In honeybee colonies, thousands of worker bees are born. Young worker bees care for the brood (larvae and pupae), and then serve as guard bees and later as foragers in the crucial stage of honey production. And foraging is a major step in the honeybee lifespan as it speeds up aging due to the increased stressors they’re exposed to including pathogens, predators, and weather conditions. In fact, how honeybees age depends on a variety of factors, such as the presence of larvae, which reduces bee life expectancy due to adult workers needing to tend them.
This was shown, per a University of Bern study, by an increase in worker longevity after researchers removed larvae. Since the removal also resulted in the removal of future young adults, the observed effect could not be attributed to the young workers or to the brood until now. “By experimentally separating the effect of brood and of young adults on their nestmates’ destiny, we could tease apart the role of these two actors,” said senior author Vincent Dietemann. “We saw that both the presence of brood and of young workers shortened the life expectancy of their nestmates,” adds lead author Michael Eyer.
Co-author Peter Neumann also added, “These social regulation mechanisms of food collection allow the fast adaptation of the colony to a changing environment.” This study is especially beneficial to beekeepers who practice colony management. The extension of the worker bees’ lifespan allows the colony to compensate for the absence of larvae and continue functioning. These findings are also crucial for insights into social organization in insects—something which often inspires technological innovations for people.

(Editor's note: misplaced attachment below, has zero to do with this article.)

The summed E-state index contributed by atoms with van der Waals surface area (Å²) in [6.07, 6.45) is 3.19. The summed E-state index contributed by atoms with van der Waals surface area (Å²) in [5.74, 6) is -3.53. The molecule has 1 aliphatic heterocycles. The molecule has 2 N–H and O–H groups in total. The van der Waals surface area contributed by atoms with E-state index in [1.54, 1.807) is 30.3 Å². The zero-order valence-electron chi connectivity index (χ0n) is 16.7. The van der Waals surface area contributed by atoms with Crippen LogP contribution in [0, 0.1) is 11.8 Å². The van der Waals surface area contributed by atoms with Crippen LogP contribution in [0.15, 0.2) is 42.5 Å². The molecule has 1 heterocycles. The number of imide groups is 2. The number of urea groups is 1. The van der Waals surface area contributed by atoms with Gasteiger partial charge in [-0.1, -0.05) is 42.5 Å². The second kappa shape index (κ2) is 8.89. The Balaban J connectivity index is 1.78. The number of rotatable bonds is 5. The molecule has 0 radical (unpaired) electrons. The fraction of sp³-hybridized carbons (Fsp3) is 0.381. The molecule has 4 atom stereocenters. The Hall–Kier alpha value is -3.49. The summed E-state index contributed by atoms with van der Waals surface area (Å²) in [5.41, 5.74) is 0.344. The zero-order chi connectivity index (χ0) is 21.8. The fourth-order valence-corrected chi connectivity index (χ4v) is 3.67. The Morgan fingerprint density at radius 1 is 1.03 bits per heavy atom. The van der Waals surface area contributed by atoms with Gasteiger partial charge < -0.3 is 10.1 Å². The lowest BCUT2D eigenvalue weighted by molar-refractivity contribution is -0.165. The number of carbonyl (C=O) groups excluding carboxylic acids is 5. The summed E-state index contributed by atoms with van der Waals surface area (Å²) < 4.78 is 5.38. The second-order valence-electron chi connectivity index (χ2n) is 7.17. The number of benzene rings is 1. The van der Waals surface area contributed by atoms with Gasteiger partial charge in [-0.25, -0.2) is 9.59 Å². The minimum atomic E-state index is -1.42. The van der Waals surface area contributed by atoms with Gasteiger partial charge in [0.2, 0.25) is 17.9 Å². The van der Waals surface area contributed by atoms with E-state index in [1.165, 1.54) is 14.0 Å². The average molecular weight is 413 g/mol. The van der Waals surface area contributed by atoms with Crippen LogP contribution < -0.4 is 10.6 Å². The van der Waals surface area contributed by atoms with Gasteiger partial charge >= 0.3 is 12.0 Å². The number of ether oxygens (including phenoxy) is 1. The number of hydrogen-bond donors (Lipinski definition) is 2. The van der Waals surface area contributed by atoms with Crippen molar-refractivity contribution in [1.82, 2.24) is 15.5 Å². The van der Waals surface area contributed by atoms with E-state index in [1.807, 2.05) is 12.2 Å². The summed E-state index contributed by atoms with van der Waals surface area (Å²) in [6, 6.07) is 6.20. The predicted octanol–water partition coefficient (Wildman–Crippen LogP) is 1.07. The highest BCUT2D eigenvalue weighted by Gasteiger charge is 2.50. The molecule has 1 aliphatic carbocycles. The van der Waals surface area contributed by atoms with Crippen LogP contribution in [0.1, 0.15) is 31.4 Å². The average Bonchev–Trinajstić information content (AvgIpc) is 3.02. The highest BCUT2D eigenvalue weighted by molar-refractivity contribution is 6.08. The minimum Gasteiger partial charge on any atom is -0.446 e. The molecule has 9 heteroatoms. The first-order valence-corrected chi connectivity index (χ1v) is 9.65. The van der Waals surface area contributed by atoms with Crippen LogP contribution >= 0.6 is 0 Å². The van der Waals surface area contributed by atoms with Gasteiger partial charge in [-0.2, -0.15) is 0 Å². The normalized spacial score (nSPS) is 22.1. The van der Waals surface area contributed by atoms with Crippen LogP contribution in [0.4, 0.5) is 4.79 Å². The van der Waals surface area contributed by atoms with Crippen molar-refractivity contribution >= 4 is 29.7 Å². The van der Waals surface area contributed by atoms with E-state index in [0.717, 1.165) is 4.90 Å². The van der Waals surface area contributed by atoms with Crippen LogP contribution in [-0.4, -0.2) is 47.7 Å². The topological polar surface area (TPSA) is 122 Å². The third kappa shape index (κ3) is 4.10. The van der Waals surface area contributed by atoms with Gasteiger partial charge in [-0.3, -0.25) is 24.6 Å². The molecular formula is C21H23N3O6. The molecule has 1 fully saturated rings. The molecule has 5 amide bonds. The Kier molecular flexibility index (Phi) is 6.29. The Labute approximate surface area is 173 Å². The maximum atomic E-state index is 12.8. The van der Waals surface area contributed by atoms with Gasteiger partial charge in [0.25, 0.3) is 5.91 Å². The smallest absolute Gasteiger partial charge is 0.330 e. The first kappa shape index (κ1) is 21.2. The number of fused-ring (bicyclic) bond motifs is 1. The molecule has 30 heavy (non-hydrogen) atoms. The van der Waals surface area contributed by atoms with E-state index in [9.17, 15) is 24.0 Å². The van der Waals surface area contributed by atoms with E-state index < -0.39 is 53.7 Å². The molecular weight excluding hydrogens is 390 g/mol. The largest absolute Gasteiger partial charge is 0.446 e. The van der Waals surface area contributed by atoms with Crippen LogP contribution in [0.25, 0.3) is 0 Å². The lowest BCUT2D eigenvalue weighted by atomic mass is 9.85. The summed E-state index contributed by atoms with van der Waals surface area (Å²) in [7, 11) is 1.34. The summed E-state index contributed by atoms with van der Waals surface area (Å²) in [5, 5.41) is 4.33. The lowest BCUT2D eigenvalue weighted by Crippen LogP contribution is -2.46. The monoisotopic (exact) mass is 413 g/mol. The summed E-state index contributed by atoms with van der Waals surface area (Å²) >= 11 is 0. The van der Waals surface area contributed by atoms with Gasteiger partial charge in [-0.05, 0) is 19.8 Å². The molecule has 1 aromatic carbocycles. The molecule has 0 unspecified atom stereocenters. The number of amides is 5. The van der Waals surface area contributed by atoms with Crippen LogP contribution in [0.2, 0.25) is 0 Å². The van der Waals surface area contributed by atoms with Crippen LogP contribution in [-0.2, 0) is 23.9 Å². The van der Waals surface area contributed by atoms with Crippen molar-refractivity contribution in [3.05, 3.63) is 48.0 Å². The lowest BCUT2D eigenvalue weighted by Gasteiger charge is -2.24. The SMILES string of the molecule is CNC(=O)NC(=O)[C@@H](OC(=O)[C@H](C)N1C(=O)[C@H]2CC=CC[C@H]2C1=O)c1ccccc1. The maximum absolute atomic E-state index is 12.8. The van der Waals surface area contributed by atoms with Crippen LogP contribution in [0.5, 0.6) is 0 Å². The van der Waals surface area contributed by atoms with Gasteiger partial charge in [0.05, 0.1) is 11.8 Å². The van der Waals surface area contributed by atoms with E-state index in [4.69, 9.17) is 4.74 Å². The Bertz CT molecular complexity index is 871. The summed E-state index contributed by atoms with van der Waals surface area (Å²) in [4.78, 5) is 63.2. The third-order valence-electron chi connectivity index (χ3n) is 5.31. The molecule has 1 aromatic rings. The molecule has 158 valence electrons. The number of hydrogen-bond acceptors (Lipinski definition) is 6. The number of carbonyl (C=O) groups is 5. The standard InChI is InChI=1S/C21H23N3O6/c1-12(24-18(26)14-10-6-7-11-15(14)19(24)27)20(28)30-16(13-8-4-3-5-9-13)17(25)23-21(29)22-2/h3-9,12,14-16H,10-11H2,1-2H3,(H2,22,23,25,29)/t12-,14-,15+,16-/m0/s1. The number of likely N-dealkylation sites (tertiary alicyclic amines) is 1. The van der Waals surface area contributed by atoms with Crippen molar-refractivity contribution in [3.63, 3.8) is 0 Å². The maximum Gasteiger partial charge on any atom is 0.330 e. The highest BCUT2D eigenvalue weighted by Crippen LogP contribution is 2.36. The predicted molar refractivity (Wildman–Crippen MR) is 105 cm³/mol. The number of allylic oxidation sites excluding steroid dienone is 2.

A study similar to the University of Bern’s regarding the aging process was conducted by Arizona State University scientists, who discovered that when elder bees assume the roles of younger “teenage” bees, they reverse aging effects. “After just two weeks, foraging bees have worn wings, hairless bodies, and, more importantly, lose brain function — basically measured as the ability to learn new things. We wanted to find out if there was plasticity in this aging pattern, so we asked the question, ‘What would happen if we asked the foraging bees to take care of larval babies again?” said Gro Amdam, an ASU associate professor. To reverse this effect, scientists removed young nurse bees, or “teenage” bees, from the hive to resume tasks they had outgrown.
After the nurse bees were removed, some older bees stayed in the hive while others kept foraging. The team of bees that elected to work as nurse bees showed improvements in their ability to learn. Even their brain chemistry changed, showing Prx6, a protein in humans to help protect against dementia. According to Amdam, this discovery could have a profound effect on the way illness and disease are treated in aging humans. “Maybe social interventions – changing how you deal with your surroundings – is something we can do today to help our brains stay younger.”